When it's time to wait, we are used to seeing the classic blue progress bar. It is everywhere in Windows and many other applications. However, animations are getting more and more popular.
For example, when Firefox loads a page, a small spinning circle appears and shows you that the page is loading. Moreover, Microsoft also uses this kind of animation in the Windows Media Center, Encarta 2006, SQL Server Management Studio Express, etc.
So, why don't we use this concept to show to our users that our application is working and/or loading? Let's begin by the presentation of the component I developed.
Points of interest
LoadingCircle uses a timer, and it has two responsibilities: to determine the color of the next spoke, and to redraw the circle at a specified number of milliseconds. When you use the property
RotationSpeed, you modify the timer's property named
Interval. Higher the value is, slower will be the rotation. The default rotation speed is 80, so at every 80 milliseconds, the circle will be redrawn.
How to draw a spoke?
First of all, we need coordinates for each spoke. We use the function
DrawLine of GDI+, which needs two points, the beginning and the end of the line.
So, let's review some simple math notions. In order to draw a perfect circle, you have to know the following trigonometry concept: the cosines of an angle in degrees give us the X and the sine gives us the Y.
GetCoordinate computes, for a specified radius and angle, the coordinates of a point.
private PointF GetCoordinate(PointF _objCircleCenter,
int _intRadius, double _dblAngle)
PointF objPoint = new PointF();
double dblAngle = Math.PI * _dblAngle / NUMBER_OF_DEGREES_HALF_CIRCLE;
objPoint.X = _objCircleCenter.X + _intRadius * (float)Math.Cos(dblAngle);
objPoint.Y = _objCircleCenter.Y + _intRadius * (float)Math.Sin(dblAngle);
DrawLine uses the coordinates computed by
GetCoordinate, and draws a line with the two specified points and a color. Of course, we have to pass to this method the
Graphics object of GDI+. As you can see, each line is rounded with the properties
EndCap of the
private void DrawLine(Graphics _objGraphics, PointF _objPointOne,
Color _objColor, int _intLineThickness)
using(Pen objPen = new Pen(new SolidBrush(_objColor), _intLineThickness))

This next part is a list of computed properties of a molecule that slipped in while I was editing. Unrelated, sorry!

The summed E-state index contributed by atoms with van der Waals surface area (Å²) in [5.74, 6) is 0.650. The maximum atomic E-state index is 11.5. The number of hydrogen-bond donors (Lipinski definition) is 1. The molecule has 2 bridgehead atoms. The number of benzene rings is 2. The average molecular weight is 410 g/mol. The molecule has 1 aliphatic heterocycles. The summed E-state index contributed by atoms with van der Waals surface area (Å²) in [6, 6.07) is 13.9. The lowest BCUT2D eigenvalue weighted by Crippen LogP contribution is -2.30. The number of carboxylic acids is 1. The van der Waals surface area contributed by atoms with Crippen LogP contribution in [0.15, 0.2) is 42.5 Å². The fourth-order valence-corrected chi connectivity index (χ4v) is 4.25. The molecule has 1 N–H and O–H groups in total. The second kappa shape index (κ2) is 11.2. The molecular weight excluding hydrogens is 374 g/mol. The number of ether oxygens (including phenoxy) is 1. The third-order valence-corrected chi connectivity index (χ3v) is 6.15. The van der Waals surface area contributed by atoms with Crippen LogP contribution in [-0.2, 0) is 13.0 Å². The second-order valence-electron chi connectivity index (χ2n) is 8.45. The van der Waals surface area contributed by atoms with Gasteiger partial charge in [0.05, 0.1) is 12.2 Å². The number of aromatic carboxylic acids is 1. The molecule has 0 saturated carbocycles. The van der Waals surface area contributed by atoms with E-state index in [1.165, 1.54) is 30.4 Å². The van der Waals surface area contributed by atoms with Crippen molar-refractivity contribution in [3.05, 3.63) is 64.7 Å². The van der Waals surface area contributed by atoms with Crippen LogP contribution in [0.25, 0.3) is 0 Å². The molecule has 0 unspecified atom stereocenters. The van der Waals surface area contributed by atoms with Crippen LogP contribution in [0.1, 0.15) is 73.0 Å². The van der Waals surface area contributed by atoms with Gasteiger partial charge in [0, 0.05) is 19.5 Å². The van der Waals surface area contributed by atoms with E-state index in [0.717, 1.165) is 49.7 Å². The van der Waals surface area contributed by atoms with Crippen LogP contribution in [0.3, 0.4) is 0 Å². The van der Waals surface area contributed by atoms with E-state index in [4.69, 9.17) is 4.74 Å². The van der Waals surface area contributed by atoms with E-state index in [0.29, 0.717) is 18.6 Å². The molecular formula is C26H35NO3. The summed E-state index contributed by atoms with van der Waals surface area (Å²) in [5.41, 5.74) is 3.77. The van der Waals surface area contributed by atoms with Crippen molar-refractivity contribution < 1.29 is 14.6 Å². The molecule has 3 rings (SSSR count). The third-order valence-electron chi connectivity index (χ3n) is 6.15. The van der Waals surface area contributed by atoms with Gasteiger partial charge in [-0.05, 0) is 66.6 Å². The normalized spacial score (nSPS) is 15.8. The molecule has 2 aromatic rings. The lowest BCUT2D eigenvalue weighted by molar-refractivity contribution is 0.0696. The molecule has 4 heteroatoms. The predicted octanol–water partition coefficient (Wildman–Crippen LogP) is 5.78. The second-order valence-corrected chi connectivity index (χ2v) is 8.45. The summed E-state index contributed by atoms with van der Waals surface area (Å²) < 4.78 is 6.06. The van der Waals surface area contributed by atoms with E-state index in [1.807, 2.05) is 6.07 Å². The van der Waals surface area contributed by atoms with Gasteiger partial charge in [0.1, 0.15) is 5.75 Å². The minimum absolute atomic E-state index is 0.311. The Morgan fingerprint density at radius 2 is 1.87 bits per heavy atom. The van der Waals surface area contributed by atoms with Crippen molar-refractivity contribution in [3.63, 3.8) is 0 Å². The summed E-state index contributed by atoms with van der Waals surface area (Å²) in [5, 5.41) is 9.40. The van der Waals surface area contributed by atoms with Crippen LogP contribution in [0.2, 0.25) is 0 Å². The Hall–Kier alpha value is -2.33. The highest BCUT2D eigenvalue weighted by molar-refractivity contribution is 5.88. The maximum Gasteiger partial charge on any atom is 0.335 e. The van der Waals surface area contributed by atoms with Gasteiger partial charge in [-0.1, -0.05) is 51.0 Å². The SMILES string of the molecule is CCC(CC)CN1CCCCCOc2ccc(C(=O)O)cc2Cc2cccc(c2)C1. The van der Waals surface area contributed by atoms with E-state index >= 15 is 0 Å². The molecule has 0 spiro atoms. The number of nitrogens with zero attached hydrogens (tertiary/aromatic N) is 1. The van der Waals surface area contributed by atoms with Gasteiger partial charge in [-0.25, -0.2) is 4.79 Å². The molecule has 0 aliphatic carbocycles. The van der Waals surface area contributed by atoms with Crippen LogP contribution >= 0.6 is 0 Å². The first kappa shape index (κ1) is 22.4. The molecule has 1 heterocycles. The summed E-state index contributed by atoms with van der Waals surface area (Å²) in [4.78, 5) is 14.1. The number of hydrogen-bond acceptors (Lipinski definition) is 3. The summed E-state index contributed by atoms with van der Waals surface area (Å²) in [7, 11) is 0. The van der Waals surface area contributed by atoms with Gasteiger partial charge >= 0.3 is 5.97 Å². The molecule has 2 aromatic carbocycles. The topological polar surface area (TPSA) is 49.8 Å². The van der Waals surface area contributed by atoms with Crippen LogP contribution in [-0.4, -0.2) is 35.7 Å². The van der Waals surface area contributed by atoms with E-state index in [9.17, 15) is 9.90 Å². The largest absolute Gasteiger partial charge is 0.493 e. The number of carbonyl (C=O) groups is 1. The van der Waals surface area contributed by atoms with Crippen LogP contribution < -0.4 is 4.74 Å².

objPen.StartCap = LineCap.Round;
objPen.EndCap = LineCap.Round;
_objGraphics.DrawLine(objPen, _objPointOne, _objPointTwo);
How to use this component?
This component is quite easy to use. Once added to your toolbox, drag it to your form, and you are in business! Now, all you have to do is to play with the properties which change the look of the circle. Those are under the category "LoadingCircle" in the Properties panel. Also, you can change the
Active property to
false to see the animation running or not.
The component has the following properties.
Color - The color of an inactive spoke.
OuterCircleRadius - This property is the radius of the outer circle. The value of this property is supposed to be higher than the
InnerCircleRadius - This property is the radius of the inner circle.
NumberSpoke - This property is the number of spokes.
Active - Defines if the component is animated or not. So, if tour treatment is in progress, this property should be set to
SpokeThickness - Thickness of the line in pixel.
RotationSpeed - Animation speed. Lower is the value, faster is the animation.
Finally, I wish you will find this component useful. I had fun writing it, and wish you will use it. Thanks for reading this article.
- June 17, 2006 : Initial release.
- February 05, 2007 : Better color management (alpha blending)
- February 10, 2007 : Presets defined in the control (MacOS X, Internet Explorer 7 and FireFox). A new control has been added: LoadingCircleToolStripMenuItem. This control is compatible with the StatusStrip! Supports transparency. Some minors bug corrections.